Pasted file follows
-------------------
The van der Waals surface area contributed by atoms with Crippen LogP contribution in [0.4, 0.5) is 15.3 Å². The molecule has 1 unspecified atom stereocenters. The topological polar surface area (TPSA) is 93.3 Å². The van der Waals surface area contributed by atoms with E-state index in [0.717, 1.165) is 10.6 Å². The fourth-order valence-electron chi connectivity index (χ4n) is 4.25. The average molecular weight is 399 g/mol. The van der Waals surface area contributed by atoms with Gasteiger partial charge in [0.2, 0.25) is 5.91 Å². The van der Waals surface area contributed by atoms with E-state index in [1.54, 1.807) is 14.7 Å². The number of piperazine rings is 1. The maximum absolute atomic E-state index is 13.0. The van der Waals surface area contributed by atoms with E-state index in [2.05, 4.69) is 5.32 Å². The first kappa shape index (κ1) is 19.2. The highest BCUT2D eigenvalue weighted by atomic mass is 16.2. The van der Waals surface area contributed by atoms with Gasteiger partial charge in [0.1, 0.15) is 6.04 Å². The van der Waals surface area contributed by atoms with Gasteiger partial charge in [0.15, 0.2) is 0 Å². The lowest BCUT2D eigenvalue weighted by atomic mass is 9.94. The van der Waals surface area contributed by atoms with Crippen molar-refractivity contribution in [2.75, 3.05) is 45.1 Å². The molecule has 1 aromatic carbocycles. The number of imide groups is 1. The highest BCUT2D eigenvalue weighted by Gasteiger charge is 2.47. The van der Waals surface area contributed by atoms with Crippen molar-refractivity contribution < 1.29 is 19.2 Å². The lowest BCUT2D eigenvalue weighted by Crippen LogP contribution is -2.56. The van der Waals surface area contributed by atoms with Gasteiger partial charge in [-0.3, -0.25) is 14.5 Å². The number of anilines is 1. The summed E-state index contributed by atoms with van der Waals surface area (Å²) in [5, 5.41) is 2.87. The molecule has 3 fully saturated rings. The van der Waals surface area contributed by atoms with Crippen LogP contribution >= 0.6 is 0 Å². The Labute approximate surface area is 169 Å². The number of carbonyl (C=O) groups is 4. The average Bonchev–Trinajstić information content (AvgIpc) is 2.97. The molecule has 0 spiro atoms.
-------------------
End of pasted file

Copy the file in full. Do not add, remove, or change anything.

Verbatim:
The van der Waals surface area contributed by atoms with Crippen LogP contribution in [0.4, 0.5) is 15.3 Å². The molecule has 1 unspecified atom stereocenters. The topological polar surface area (TPSA) is 93.3 Å². The van der Waals surface area contributed by atoms with E-state index in [0.717, 1.165) is 10.6 Å². The fourth-order valence-electron chi connectivity index (χ4n) is 4.25. The average molecular weight is 399 g/mol. The van der Waals surface area contributed by atoms with Gasteiger partial charge in [0.2, 0.25) is 5.91 Å². The van der Waals surface area contributed by atoms with E-state index in [1.54, 1.807) is 14.7 Å². The number of piperazine rings is 1. The maximum absolute atomic E-state index is 13.0. The van der Waals surface area contributed by atoms with E-state index in [2.05, 4.69) is 5.32 Å². The first kappa shape index (κ1) is 19.2. The highest BCUT2D eigenvalue weighted by atomic mass is 16.2. The van der Waals surface area contributed by atoms with Gasteiger partial charge in [0.1, 0.15) is 6.04 Å². The van der Waals surface area contributed by atoms with Gasteiger partial charge in [0.15, 0.2) is 0 Å². The lowest BCUT2D eigenvalue weighted by atomic mass is 9.94. The van der Waals surface area contributed by atoms with Crippen molar-refractivity contribution in [2.75, 3.05) is 45.1 Å². The molecule has 1 aromatic carbocycles. The number of imide groups is 1. The highest BCUT2D eigenvalue weighted by Gasteiger charge is 2.47. The van der Waals surface area contributed by atoms with Crippen molar-refractivity contribution < 1.29 is 19.2 Å². The lowest BCUT2D eigenvalue weighted by Crippen LogP contribution is -2.56. The van der Waals surface area contributed by atoms with Gasteiger partial charge in [-0.3, -0.25) is 14.5 Å². The number of anilines is 1. The summed E-state index contributed by atoms with van der Waals surface area (Å²) in [5, 5.41) is 2.87. The molecule has 3 fully saturated rings. The van der Waals surface area contributed by atoms with Crippen LogP contribution >= 0.6 is 0 Å². The Labute approximate surface area is 169 Å². The number of carbonyl (C=O) groups is 4. The average Bonchev–Trinajstić information content (AvgIpc) is 2.97. The molecule has 0 spiro atoms.